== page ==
Towards Qualification of Additively Manufactured Ti6Al4V (ELI) Medical Implants
- 52 Downloads
In recent years, the production of customized medical implants through additive manufacturing by the Centre for Rapid Prototyping and Manufacturing in South Africa has grown significantly. While satisfactory results have been obtained and the quality of life of many patients has been improved, further research is required to enable the production of qualified components. This paper shares the growing acceptance of additive manufacturing, as well as the establishment of a South African Additive Manufacturing Strategy. An overview of the progress made by the Collaborative Programme in Additive Manufacturing is presented. The scope of the metals research performed towards the qualification of additive manufacturing of Ti6Al4V medical implants is discussed. Examples are given of internationally leading work on utilizing these implants, which were additively manufactured under an ISO 13485 system, in maxillofacial reconstructive surgery. Lastly, the development of an affordable polyurethane artificial heart valve is presented as a different type of medical implant.
This research was supported and funded by the South African Department of Science and Technology through the Collaborative Program in Additive Manufacturing, Contract No.: CSIR-NLC-CPAM-15-MOA-CUT-01. The financial support of the South African Technology Innovation Agency, as well as the South African Research Chairs Initiative of the Department of Science and Technology and the National Research Foundation of South Africa (Grant No 97994), is gratefully acknowledged.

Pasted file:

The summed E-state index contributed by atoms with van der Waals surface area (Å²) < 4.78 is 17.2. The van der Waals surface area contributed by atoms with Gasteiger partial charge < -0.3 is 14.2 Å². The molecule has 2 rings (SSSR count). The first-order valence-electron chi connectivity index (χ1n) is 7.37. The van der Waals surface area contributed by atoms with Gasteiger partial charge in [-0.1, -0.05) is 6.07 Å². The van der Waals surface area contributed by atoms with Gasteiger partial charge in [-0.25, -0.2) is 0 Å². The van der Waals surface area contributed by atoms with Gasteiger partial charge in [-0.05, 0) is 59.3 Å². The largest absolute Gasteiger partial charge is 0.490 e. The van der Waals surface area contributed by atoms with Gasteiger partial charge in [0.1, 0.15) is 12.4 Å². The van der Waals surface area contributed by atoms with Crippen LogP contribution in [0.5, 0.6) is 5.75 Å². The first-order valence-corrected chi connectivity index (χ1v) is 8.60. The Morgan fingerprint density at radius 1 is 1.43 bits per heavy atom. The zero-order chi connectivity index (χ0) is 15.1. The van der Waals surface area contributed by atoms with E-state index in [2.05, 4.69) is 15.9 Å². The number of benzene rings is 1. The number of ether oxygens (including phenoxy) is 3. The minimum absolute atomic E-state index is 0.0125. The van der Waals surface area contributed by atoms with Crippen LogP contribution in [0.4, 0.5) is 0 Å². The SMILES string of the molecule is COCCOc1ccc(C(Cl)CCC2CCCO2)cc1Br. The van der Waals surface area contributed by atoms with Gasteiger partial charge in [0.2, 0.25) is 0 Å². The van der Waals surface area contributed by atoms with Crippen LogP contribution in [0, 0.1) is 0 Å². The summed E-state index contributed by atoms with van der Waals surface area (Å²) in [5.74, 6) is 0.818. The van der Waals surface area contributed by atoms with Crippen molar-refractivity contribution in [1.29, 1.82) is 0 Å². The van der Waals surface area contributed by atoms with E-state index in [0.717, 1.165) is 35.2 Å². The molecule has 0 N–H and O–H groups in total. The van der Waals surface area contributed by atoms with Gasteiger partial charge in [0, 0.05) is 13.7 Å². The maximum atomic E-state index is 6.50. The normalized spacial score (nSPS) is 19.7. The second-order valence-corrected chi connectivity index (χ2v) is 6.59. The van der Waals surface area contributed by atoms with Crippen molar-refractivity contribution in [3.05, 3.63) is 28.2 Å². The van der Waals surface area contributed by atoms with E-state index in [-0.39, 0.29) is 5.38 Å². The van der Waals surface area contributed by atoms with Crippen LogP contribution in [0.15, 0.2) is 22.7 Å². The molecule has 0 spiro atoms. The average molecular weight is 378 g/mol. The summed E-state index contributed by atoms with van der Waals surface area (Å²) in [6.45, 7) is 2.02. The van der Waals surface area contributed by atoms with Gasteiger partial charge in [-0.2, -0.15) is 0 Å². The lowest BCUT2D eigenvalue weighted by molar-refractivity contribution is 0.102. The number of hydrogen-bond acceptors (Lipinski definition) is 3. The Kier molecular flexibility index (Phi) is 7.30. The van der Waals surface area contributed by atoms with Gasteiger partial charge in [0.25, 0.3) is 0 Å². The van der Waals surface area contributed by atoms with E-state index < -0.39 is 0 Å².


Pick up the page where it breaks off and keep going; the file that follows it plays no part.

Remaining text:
- 1.R. D’Aveni, Harvard Business Review 40 (2015).Google Scholar
- 2.W.B. du Preez and G. Booysen, in Proceedings of the 13th World Conference on Titanium, ed. by V. Venkatesh, A.L. Pilchak, J.E. Allison, S. Ankem, R. Boyer, J. Christodoulou, H.L. Fraser, M.A. Imam, Y. Kosaka, H.J. Rack, A. Chatterjee, and A. Woodfield, TMS (The Minerals, Metals and Materials Society, 2016), pp. 1325–1329, ISBN 978-1-119-29366-8.Google Scholar
- 6.D. de Beer, W. du Preez, H. Greyling (convenor), F. Prinsloo, F. Sciammarella, N. Trollip, M. Vermeulen, with contributions from T. Wohlers, A South African additive manufacturing strategy, Department of Science and Technology (2016), http://www.rapdasa.org/wp-content/uploads/2017/02/South-African-Additive-Manufacturing-Strategy. Accessed 13 July 2018.
- 7.W.B. du Preez, D.J. de Beer, and S. Afr, J. Ind. Eng. 26, 85 (2015).Google Scholar
- 8.K. Thejane, S. Chikosha, W.B. du Preez, and S. Afr, J. Ind. Eng. 28, 161 (2017).Google Scholar
- 9.K. Thejane, Characterisation and monitoring of Ti6Al4V ELI powder used for the qualification of medical implants produced through additive manufacturing, M Eng. dissertation, Central University of Technology, Free State, Bloemfontein, South Africa, 2018.Google Scholar
- 10.ASTM F3001-14, Standard Specification for Additive Manufacturing Titanium-6 Aluminum-4 Vanadium ELI (Extra Low Interstitial) with Powder Bed Fusion (West Conshohocken: ASTM International, 2014).Google Scholar
- 12.L.B. Malefane, W.B. du Preez, M. Maringa, and S. Afr, J. Ind. Eng. 28, 188 (2017).Google Scholar
- 13.L.B. Malefane, W.B. du Preez, M. Maringa, and A. du Plessis, S. Afr. J. Ind. Eng. 29(3), 299 (2018)Google Scholar
- 16.L. Masheane, W.B. du Preez, and J. Combrinck, in Proceedings of the 17th RAPDASA Annual International Conference, VUT Southern Gauteng Science and Technology Park, South Africa (2016), ISBN 978-0-620-72061-8.Google Scholar
- 17.L.R. Masheane, Development of a repeatable dip moulding process for manufacturing polymer artificial heart valves, M.Eng. dissertation, Central University of Technology, Free State, Bloemfontein, South Africa, 2017.Google Scholar
- 18.ISO 5840-2:2015, Cardiovascular implants—Cardiac Valve Prostheses—Part 2: Surgically Implanted Heart Valve Substitutes, ANSI Webstore, https://webstore.ansi.org. Accessed 18 July 2018.